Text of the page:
Play Dates and the Law

Some time back, I wrote about the pressures that parents face in coordinating play dates for their kids. I’m definitely one of those moms that doesn’t have her act together enough to deliver the reciprocity to other parents for their hosting my child for an afternoon of fun and games. And I know that I’m not alone in this. The unwritten but completely expected rule is that of give and take: I take your kid, you take mine. It’s supposed to be a mutually-beneficial dance that results in a few hours of peace for the parent whose child is out for a few hours. 

Nonetheless, it’s difficult to keep up the pace, especially when you have other kids to tend to, groceries to buy and houses to clean. And let’s not forget the dreaded laundry.

Anyway, there is now yet another stress that has been put upon parents in relation to the whole play date thing.


That’s right – legal waivers that parents must sign in order for the play date to go on.

What on earth is this world coming to?

I read this post on one of my favourite sites, Free Range Kids and couldn’t believe what I was reading, quite frankly. Now, with some parents, if you even think about coordinating a play date, you had better be prepared to sign a legal waiver that absolves the hosting parent of any liability.


Like we don’t have enough to worry about with the day-to-day chores and responsibilities inherent in parenting, now we must worry about

a) Injury and possibly worse for our children, as they visit another child’s home, and

b) The spectre of legal action – or not – following said injury

This is crazy.

For the record, I think that this is an example of parenting gone awry. 
What should be a pleasant date between young children has been elevated to the level of potential criminality and culpability.

What exactly are the said dangers to which the visiting child would be subjected? If they are so perilous, then perhaps the parent should reconsider the play date altogether. But that’s just my opinion.

Image courtesy of

We have become an increasingly litigious society and as a result, this trait is now encompassing all areas of our lives, even parenting. While on one hand, I can completely understand the need to protect our little ones as best we can, isn’t it going a bit too far in providing a four-page document in what is likely undeterminable legalese for a tired mom who is just looking for some engaging activity for their kid on a Saturday afternoon? Have we devolved to a level where we now look at each and every transaction, be it with our kids, fellow parents or otherwise, as a potential event where lawyers may be involved and money may be exchanged? What has happened to us as parents, and on a larger plane, as a society at large?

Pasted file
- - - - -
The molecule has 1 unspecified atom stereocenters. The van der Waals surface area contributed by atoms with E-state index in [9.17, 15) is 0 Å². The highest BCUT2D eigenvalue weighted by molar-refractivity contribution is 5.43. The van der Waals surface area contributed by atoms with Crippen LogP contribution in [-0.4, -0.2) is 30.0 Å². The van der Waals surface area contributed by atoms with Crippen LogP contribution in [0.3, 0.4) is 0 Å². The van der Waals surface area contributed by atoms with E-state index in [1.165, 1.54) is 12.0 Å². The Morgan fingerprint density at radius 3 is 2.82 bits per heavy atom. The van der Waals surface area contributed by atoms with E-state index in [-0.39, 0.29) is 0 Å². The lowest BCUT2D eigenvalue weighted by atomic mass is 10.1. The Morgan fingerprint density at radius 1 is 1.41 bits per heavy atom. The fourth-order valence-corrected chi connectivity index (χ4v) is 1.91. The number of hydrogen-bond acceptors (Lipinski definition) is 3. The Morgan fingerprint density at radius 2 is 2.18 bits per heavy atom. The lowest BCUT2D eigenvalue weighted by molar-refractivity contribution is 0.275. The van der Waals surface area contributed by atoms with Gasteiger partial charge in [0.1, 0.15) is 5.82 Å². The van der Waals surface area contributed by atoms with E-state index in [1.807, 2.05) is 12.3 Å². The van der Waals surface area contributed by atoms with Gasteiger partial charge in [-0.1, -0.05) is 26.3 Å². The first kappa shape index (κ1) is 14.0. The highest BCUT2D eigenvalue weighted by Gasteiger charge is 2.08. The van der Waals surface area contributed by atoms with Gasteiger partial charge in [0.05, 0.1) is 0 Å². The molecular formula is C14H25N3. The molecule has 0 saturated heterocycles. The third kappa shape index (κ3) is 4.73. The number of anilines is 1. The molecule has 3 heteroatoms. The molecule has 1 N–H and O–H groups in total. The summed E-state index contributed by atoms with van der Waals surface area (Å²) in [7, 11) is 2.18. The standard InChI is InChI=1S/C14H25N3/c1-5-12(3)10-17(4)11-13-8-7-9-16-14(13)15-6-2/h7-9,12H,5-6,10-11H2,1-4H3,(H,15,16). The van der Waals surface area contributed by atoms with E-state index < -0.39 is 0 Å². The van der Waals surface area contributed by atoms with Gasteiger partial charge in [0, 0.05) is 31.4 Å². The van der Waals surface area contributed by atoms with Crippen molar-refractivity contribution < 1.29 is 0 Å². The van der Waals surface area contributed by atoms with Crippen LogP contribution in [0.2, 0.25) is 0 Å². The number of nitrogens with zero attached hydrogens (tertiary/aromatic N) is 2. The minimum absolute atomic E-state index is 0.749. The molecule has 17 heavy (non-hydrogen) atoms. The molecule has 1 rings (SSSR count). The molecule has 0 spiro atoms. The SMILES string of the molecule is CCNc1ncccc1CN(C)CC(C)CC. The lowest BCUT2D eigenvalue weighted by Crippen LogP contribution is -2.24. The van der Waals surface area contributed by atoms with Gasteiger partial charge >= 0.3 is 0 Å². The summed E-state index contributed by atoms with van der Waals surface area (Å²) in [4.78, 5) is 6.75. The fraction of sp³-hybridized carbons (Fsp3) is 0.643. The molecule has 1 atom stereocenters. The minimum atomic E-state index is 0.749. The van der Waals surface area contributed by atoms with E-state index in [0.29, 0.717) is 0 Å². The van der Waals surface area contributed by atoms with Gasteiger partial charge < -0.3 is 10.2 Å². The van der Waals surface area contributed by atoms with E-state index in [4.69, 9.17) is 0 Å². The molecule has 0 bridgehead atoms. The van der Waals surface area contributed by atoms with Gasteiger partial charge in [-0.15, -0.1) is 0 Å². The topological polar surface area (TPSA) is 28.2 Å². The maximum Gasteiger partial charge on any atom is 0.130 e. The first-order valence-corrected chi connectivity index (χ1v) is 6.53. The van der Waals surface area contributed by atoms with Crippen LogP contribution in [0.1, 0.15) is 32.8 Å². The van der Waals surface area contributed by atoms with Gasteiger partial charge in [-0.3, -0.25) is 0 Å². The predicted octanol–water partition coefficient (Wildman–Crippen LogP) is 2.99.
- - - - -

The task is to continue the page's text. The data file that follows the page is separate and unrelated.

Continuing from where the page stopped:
I long for the good old days where legalities, political correctness and parental neurosis took a backseat to good old-fashioned fun. It’s far too complicated to be a mom or dad in this day and age, and in light of this waiver and similar parenting imperatives, we’re stressed and worried like never before.

We’ve been having kids for millennia and similarly coordinating play dates in one way or another for an equally long period of time. Surprisingly, we’ve survived as a species, for the most part, further proof in my estimation that these waivers and similar documents are unnecessary and downright ridiculous.

What do you think? Should parents provide and sign waivers in advance of play dates for their children? Would you sign one or provide one to other parents?

VIDEO: How to Deal With Playdates

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  1. Meryl Neiman says

    I'm a lawyer and I think this is absolutely crazy. If you lay a gun out on your kitchen table and your child's playdate gets shot, no liability waiver is going to help you. On the other hand, if a child slips and falls in your house and breaks her hand, her parent would probably never even think about suing unless you gave them the idea of a lawsuit by making that parent sign a stupid waiver! Accidents happen and as a nation we need to understand that. It's this same fear of litigation that has stripped playground equipment from schools. We cannot keep our children in a bubble; and, even if we could, that would do more harm to them than good. Our kids have lost 8 hours of weekly playtime in the last two decades alone. They need to play for emotional, social, and physical development. Let them play!